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# #define doesn't work

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I have never experienced this error before, and I am not sure why it happens.

I have narrowed to these files:

main.cpp
 #include <iostream> #define HELLO #include "Header.h" int main() { return 0; } 

 #pragma once #if defined( HELLO ) #define MYINT int #else #define MYINT float #endif 

Here, everything works as expected, since in the main.cpp I have defined HELLO in the Header.h MYINT is defined as "int".

 #include <Header.h> void function ( ) { } 

then in the Header.h it does no longer recognize the defined "HELLO" in main.cpp, and defines MYINT as "float".

I thought that it might be because the compiler compiles first Header.cpp than main.cpp, however.. I have seen the order in which it comiples it, and it compiles first main.cpp and then Header.cpp.

So I really have no clue why else could it happen such strange behavior.

Any ideas?

Thanks!

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#define is only applied to the file that issued it. If you use the #define in main.cpp but not in header.cpp, then the former will have MYINT as an int and the latter will have MYINT as a float.

If you want the definition to apply to all files including header.h then put the #define in header.h! =P

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Sik's description is correct, but perhaps I can explain it in other terms: All .cpp files are compiled independently of each other.

The first thing that happens is that the preprocessor expands all the #include directives as if you inserted the contents of the file in the place where the #include appears. It will also expand macros and that kind of thing. You can read this if you want more details.

So when the compiler compiles main.cpp, it sees #define HELLO' before the #ifdef; but when it compiles Header.cpp, it doesn't.

Just to complete the picture, the result of each compilation is an object file (typically .o or .obj), which are then combined together into the executable in a step called linking'. Edited by alvaro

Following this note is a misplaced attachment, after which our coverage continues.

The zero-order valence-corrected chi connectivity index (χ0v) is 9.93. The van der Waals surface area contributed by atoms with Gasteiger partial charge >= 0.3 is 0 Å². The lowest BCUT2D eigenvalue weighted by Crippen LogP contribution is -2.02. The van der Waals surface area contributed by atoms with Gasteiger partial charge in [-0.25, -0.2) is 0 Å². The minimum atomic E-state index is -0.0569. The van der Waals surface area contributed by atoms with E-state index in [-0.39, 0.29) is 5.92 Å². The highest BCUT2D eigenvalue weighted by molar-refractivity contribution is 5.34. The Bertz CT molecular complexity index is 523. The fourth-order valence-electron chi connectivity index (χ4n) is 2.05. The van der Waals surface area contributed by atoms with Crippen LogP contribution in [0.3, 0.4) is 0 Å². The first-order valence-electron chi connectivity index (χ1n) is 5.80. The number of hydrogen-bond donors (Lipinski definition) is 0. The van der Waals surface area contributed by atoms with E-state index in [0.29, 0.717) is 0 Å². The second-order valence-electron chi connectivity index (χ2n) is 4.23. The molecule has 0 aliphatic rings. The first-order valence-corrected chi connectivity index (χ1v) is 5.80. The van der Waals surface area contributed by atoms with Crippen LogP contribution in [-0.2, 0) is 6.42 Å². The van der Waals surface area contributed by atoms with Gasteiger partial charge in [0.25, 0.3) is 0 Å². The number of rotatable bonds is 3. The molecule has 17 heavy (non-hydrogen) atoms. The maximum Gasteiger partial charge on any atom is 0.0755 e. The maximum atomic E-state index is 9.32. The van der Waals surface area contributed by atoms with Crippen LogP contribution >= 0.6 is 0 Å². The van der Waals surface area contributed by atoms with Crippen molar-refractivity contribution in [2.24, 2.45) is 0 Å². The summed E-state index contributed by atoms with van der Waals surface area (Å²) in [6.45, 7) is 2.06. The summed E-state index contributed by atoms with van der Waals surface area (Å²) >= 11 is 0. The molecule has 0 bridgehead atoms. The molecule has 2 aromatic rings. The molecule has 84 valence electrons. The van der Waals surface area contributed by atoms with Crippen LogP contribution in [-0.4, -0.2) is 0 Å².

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Also changing "#if define(HELLO)" to "#ifdef HELLO" might help.

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@???:
You can set defines on the compiler command line. This way they are defined before any file is read. But anyways must be defined for all source files where HELLO must be defined.

@gamepopper:
No. In this case its the same.

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And, by the way, this is probably just a typo, but in 'Header.cpp' it should be

#include "Hello.h"

and not

#include <Hello.h>

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Are you using precompiled headers (PCH)?

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And, by the way, this is probably just a typo, but in 'Header.cpp' it should be

#include "Hello.h"

and not

#include <Hello.h>

Hmmm... Probably right, but it depends on your setup.

At work we use a very strange environment, where all the includes have to be done with <> because we use a list of directories where our files might be located, and the compiler has to go looking for the file in all those directories (similarly to how the PATH environment variable works). We achieve that by configuring the compiler to look for header files in all our directories and using <>.

Anyway, that's a pretty strange arrangement, so you should probably use "" for your own header files and <> for system headers, as usual.